Marijuana is not legal in Wisconsin, but there is a growing industry selling a product that looks and smells the same, and is engineered to provide the same effect to the user.
In a strip mall outside Wausau, sandwiched in between a burrito shop and a cellphone store, you will find The Dispensary. Outside, a small sign reads, “Welcome to our Joint”. Inside, more marijuana references line the walls, from a “Weed Responsibly” sign glowing bright green, to large glass jars on the shelf behind the counter filled with what resembles marijuana flower.
However, the flowers are hemp.
“You are looking at the delta-8 THC flower,” explained Bob Hickey Jr., regional manager of The Dispensary. “So it’s grown as hemp, which has no or very minimal and legal amounts of trace amounts of delta-9 THC. So, normally it wouldn’t give you any psychoactive effects. But we are able to infuse that with delta-8 THC, which is simply CBD converted to delta-8, and then you can get those similar effects. So it looks, taste smells exactly the same. But it is legal in Wisconsin.”
Essentially, as the United States Congress and state legislators acted to legalize the hemp industry, they created a more specific definition of what form of marijuana is illegal. The 2018 Farm Bill declared industrial hemp was legal as long as it did not contain more than .3% of THC that is found in marijuana. The chemical structure of the THC found in cannabis grown for recreational use is known as delta-9.
“We realized that they specifically said a certain percentage of delta-9 was what’s not allowed,” said Hickey Jr. “As long as you’re under that, you’re good. At the time I don’t think too many people were aware of all the different forms of THC there are, or how you could convert it or readily get it. And in finding, hey, wait a second, so we can grow hemp, which is legal, and then infuse it with delta-8 THC. And that’s legal because we’re still under the delta-9 THC” threshold in federal law.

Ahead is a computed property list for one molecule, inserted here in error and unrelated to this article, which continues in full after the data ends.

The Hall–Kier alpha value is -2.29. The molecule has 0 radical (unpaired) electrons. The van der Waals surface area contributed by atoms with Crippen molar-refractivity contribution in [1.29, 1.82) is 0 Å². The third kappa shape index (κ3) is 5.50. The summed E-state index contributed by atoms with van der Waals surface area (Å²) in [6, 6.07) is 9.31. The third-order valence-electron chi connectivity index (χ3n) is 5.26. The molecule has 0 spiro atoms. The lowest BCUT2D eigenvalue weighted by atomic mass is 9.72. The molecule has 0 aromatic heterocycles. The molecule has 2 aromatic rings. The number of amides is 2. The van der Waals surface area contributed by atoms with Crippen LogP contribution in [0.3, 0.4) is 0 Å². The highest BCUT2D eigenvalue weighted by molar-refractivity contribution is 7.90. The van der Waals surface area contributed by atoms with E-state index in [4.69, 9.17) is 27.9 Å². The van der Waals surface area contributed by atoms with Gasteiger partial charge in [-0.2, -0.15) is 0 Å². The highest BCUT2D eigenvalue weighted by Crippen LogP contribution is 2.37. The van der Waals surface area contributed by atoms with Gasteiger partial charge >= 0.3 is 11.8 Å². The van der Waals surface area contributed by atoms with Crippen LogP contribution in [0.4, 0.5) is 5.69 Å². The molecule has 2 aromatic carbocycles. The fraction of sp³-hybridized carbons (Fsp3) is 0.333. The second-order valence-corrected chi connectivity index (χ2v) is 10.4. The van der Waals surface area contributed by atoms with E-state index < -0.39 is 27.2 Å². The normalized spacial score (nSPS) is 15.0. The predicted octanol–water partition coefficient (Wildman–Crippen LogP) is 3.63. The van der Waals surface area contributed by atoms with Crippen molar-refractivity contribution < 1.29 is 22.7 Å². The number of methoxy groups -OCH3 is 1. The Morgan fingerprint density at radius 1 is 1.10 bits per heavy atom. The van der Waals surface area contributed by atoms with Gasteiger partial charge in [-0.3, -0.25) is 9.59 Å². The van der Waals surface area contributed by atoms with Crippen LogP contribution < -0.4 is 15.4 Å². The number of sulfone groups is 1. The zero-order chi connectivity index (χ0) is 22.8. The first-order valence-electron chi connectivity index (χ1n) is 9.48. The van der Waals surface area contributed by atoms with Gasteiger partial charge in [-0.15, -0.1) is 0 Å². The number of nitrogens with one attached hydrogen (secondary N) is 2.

Many of The Dispensary’s products fall under the delta-8 or delta-10 categories. A sign on its wall breaks down the molecular differences between delta-8, -9 and -10.
One factor in this market is a lack of federal regulation for all cannabis-related products. Hickey Jr. said the Dispensary maintains a high standard, but some of its customers complain about the lower or varying quality of delta-8 products purchased elsewhere.
Hickey Jr. said many of their first customers didn’t believe these products were legal or worried it wouldn’t give them the same feeling as traditional marijuana.
“I think a lot of people didn’t realize what delta-8 could give you very similar effects,” he said “If anything, just a little cleaner of a head space, but still that calm and relaxing kind of vibe that you would get from your traditional marijuana.”
A customer can purchase products with names like Kandy Kush or Purple Punch, but when they walk out of the store, it comes with information explaining how it is legal in case they are stopped by law enforcement, Hickey Jr. said.
“We do let municipalities know and police organizations that we go to, we let them know ahead of time, like, ‘Hey, here’s how we do it,’ why it’s legal, that kind of stuff,” he said. “We also staple the bag shut. So like if you were to get stopped in Weston or like where our stores are, we have a good relationship with the police officers.”
Hickey Jr. said he would prefer to see marijuana become legalized in Wisconsin. If so, he would offer it as delta-9 right alongside his other products. Meanwhile, other retailers in the state sell hemp-derived delta-9 products advertising that they are under the legal threshold, even as many potential customers travel to neighboring states like Michigan to purchase legal cannabis products.
“It’s almost like a whole lineup,” he said. “It’s like, well, what exactly are you looking to feel? You can already do that pretty good with traditional marijuana, but that’s very psychoactive. With your delta-8 can be a little less psychoactive, with delta-10 you can get more of a focus-y effect. So it’s really kind of opening the doors to a couple of different options.”